Header

UZH-Logo

Maintenance Infos

Laparoscopic cholecystectomy—comparison of early postoperative results in an Australian rural centre and a German university hospital


Wichmann, M W; Lang, R; Beukes, E; Esufali, S T; Jauch, K W; Hüttl, T K; Hüttl, T P (2010). Laparoscopic cholecystectomy—comparison of early postoperative results in an Australian rural centre and a German university hospital. Langenbeck's Archives of Surgery, 395(3):255-260.

Abstract

BACKGROUND: Laparoscopic cholecystectomy is the treatment of choice for symptomatic gallstone disease. Cultural as well as organisational differences can result in significant variations of postoperative length of stay. AIM OF THE PRESENT STUDY: The aim of this study is to evaluate whether differences in postoperative length of stay and early postoperative outcome can be observed by comparison of an Australian rural centre and a German university hospital. RESULTS: Between February 2006 and August 2007 (18 months), 359 patients (140 Australia, 219 Germany) underwent laparoscopic cholecystectomy. Mean patient age was 50.4 +/- 1.5 and 53.5 +/- 1.0 years, respectively. Seventy-seven percent of the Australian and 62% of the German patients were female. Twenty-one percent and 20% of the procedures were emergencies, respectively. Median American Society of Anaesthesiologists score of all patients was two. The conversion rate was 8% in both centres. A 4% complication rate was observed in Australia (N = 5, 3x bile leak, 1x postoperative bleeding and 1x wound infection) as opposed to 3% in Germany (N = 7, 2x bile leak, 2x postoperative bleeding and 3x wound infection). Postoperative length of stay in Australia was 1.8 +/- 0.1 days (median 1 day) and was significantly longer in patients after emergency surgery (1.6 +/- 0.1 versus 2.6 +/- 0.3 days, p < 0.018). Postoperative length of stay in Germany was 3.7 +/- 0.2 days (median 3 days), and no significant differences were observed when elective and emergency procedures were compared (3.5 +/- 0.2 versus 3.9 +/- 0.5 days, p > 0.05). Comparison of treatment results indicates a significantly shorter postoperative stay in Australia (3 days versus 1 day, p < 0.001). DISCUSSION/CONCLUSION: In rural Australia, a median postoperative stay of 1 day after laparoscopic cholecystectomy can be safely achieved. Postoperative length of stay is significantly longer in the German setting with otherwise comparable patients and surgical techniques. Simple changes of pre- and postoperative management of elective as well as emergency laparoscopic cholecystectomy will allow, for substantial cost savings, for the German health system.

Abstract

BACKGROUND: Laparoscopic cholecystectomy is the treatment of choice for symptomatic gallstone disease. Cultural as well as organisational differences can result in significant variations of postoperative length of stay. AIM OF THE PRESENT STUDY: The aim of this study is to evaluate whether differences in postoperative length of stay and early postoperative outcome can be observed by comparison of an Australian rural centre and a German university hospital. RESULTS: Between February 2006 and August 2007 (18 months), 359 patients (140 Australia, 219 Germany) underwent laparoscopic cholecystectomy. Mean patient age was 50.4 +/- 1.5 and 53.5 +/- 1.0 years, respectively. Seventy-seven percent of the Australian and 62% of the German patients were female. Twenty-one percent and 20% of the procedures were emergencies, respectively. Median American Society of Anaesthesiologists score of all patients was two. The conversion rate was 8% in both centres. A 4% complication rate was observed in Australia (N = 5, 3x bile leak, 1x postoperative bleeding and 1x wound infection) as opposed to 3% in Germany (N = 7, 2x bile leak, 2x postoperative bleeding and 3x wound infection). Postoperative length of stay in Australia was 1.8 +/- 0.1 days (median 1 day) and was significantly longer in patients after emergency surgery (1.6 +/- 0.1 versus 2.6 +/- 0.3 days, p < 0.018). Postoperative length of stay in Germany was 3.7 +/- 0.2 days (median 3 days), and no significant differences were observed when elective and emergency procedures were compared (3.5 +/- 0.2 versus 3.9 +/- 0.5 days, p > 0.05). Comparison of treatment results indicates a significantly shorter postoperative stay in Australia (3 days versus 1 day, p < 0.001). DISCUSSION/CONCLUSION: In rural Australia, a median postoperative stay of 1 day after laparoscopic cholecystectomy can be safely achieved. Postoperative length of stay is significantly longer in the German setting with otherwise comparable patients and surgical techniques. Simple changes of pre- and postoperative management of elective as well as emergency laparoscopic cholecystectomy will allow, for substantial cost savings, for the German health system.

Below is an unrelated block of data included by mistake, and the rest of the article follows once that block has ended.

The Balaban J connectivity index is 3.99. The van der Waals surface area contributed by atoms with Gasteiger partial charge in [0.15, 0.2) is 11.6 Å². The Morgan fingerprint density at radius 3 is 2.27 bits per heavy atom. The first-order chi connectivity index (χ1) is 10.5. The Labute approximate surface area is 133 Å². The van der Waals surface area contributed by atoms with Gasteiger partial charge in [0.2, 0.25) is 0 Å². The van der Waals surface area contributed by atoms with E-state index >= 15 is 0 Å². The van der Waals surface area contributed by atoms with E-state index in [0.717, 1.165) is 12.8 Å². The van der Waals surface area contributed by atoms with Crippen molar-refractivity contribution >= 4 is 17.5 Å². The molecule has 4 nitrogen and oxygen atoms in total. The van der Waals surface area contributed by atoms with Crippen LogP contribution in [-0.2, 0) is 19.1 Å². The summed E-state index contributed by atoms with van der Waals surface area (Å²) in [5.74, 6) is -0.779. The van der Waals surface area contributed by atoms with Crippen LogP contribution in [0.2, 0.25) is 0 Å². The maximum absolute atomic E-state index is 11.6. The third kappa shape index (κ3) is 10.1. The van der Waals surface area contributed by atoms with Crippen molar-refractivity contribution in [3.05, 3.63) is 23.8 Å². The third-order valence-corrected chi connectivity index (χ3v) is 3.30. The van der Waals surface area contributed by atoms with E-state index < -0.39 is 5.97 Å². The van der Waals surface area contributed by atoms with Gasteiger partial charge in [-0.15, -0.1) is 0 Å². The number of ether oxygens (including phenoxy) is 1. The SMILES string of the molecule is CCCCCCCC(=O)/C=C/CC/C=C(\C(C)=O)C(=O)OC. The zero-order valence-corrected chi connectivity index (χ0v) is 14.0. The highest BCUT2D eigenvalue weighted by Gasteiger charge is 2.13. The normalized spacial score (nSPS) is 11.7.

Statistics

Citations

4 citations in Web of Science®
3 citations in Scopus®
Google Scholar™

Altmetrics

Additional indexing

Item Type:Journal Article, refereed, original work
Communities & Collections:04 Faculty of Medicine > University Children's Hospital Zurich > Clinic for Surgery
Dewey Decimal Classification:610 Medicine & health
Language:English
Date:2010
Deposited On:01 Mar 2010 14:07
Last Modified:06 Dec 2017 22:47
Publisher:Springer
ISSN:1435-2443
Publisher DOI:https://doi.org/10.1007/s00423-009-0569-6
PubMed ID:19937339

Download

Full text not available from this repository.
View at publisher